1911 Encyclopædia Britannica/Norther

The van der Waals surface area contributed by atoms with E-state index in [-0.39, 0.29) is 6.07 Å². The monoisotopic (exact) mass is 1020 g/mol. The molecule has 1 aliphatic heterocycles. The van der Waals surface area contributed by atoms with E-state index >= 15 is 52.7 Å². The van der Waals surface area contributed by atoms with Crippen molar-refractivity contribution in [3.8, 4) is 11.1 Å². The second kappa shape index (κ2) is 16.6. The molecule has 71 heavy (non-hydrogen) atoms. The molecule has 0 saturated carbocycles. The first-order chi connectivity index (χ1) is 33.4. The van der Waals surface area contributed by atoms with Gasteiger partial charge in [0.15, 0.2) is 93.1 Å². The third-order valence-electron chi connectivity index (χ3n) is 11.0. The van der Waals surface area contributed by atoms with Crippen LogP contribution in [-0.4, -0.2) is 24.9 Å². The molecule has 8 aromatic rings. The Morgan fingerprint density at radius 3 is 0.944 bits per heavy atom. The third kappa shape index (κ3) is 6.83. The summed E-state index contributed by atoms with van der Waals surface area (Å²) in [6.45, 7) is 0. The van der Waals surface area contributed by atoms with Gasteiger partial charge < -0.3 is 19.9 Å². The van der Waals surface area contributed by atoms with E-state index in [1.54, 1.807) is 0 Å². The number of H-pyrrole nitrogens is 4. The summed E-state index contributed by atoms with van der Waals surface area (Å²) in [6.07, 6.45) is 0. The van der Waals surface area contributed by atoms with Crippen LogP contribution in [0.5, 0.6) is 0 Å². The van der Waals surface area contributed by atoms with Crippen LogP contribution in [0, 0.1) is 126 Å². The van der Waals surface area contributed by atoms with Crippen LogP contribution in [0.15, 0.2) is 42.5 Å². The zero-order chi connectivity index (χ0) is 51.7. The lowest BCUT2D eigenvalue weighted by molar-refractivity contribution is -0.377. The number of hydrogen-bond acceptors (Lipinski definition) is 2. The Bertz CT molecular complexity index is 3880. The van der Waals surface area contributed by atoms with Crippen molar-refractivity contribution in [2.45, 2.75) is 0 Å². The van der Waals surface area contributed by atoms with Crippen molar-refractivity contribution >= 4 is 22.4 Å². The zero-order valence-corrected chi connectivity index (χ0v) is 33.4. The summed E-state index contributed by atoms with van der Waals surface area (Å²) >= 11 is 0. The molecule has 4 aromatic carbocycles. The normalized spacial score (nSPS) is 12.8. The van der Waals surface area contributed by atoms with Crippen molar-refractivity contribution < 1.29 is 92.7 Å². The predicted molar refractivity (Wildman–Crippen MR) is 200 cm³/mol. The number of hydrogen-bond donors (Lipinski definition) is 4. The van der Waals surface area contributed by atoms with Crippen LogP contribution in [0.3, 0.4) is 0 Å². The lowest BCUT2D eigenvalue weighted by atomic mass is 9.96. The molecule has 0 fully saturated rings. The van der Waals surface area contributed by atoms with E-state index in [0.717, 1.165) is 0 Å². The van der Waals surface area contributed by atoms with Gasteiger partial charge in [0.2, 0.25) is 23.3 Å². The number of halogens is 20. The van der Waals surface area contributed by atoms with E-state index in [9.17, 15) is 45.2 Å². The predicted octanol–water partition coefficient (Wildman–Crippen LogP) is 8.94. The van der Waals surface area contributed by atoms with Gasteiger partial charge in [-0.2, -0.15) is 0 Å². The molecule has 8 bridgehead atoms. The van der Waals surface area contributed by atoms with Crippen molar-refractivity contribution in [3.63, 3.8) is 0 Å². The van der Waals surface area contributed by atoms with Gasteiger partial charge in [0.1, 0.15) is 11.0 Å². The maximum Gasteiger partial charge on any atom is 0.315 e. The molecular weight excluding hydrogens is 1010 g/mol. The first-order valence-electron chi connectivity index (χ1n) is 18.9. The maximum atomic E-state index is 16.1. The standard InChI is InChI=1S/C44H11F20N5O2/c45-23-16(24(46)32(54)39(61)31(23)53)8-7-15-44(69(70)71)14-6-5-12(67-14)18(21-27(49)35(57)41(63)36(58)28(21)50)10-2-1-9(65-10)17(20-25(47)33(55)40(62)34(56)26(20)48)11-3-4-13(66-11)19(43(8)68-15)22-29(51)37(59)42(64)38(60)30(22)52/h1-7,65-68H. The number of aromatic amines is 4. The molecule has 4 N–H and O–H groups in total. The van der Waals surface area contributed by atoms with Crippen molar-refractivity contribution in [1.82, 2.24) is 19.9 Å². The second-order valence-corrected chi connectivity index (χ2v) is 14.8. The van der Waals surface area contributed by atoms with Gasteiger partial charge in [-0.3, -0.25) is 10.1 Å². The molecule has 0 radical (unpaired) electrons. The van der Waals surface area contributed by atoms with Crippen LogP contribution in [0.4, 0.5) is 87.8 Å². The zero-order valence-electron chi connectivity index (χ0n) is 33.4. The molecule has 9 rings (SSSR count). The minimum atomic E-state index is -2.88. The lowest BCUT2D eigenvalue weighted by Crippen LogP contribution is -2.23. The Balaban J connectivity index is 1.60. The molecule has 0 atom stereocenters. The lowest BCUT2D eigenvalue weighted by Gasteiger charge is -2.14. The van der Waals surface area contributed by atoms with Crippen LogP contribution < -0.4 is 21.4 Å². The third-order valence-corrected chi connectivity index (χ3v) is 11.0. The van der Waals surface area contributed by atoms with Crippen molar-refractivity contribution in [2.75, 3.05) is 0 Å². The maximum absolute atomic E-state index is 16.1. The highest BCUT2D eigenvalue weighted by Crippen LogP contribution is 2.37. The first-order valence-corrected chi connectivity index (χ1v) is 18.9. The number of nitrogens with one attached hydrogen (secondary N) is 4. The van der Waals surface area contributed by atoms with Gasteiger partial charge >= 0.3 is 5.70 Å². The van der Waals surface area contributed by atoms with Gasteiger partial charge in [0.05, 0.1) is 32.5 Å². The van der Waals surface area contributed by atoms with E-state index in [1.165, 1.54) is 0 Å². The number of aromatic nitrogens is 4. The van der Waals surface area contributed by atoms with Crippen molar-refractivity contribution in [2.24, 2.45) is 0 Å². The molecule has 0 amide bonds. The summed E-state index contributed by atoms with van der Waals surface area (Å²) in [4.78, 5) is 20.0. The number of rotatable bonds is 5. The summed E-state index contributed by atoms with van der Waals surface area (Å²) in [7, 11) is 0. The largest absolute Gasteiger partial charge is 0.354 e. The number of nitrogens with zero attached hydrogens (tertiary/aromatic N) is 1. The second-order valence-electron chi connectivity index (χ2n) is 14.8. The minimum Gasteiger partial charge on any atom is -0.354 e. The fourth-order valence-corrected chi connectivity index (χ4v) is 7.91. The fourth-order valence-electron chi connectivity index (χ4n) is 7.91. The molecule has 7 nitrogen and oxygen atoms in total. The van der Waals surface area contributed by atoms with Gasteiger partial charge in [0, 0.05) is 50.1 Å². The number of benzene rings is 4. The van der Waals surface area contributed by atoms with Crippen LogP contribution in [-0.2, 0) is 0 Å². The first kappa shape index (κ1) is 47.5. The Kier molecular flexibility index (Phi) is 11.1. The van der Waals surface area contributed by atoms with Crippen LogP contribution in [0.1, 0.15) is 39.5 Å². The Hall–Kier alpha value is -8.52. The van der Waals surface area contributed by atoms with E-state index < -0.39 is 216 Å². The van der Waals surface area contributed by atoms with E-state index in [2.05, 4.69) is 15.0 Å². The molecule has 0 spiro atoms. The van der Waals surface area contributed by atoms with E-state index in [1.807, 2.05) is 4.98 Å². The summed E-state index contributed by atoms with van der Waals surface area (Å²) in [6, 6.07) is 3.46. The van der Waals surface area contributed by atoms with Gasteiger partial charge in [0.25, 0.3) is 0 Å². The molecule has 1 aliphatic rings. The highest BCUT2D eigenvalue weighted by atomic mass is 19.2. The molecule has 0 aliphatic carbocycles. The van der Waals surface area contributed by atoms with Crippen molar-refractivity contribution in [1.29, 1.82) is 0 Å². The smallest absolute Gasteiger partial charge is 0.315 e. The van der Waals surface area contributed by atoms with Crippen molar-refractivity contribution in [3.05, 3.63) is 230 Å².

NORTHER, a winter wind accompanying the “cold wave” that follows the passage of a cyclone across the United States of America. A warm S.E. or S.W. wind on the east of such a cyclone materially slackens or entirely dies away, and is followed, often suddenly, by the piercingly cold norther. The passage of a cyclone across America is usually from W. to E., and the cyclonic system of circulation would produce these results; but as the North American cyclones usually originate east of the Rocky Mountains, the warm air drawn from the Gulf of Mexico is not only followed by the cold air drawn from the Arctic regions, but the body of cold air slides down the eastern slopes of the Rockies and advances as a solid wedge (the “cold wave”) under the cyclone itself. “Uncomfortably warm in the lightest clothing,” a traveller upon the prairies of Texas may become “uncomfortably cold before he can wrap his blanket around him” (W. Ferrel, A Popular Treatise on the Winds). The temperature may fall 50° F. in twenty-four hours.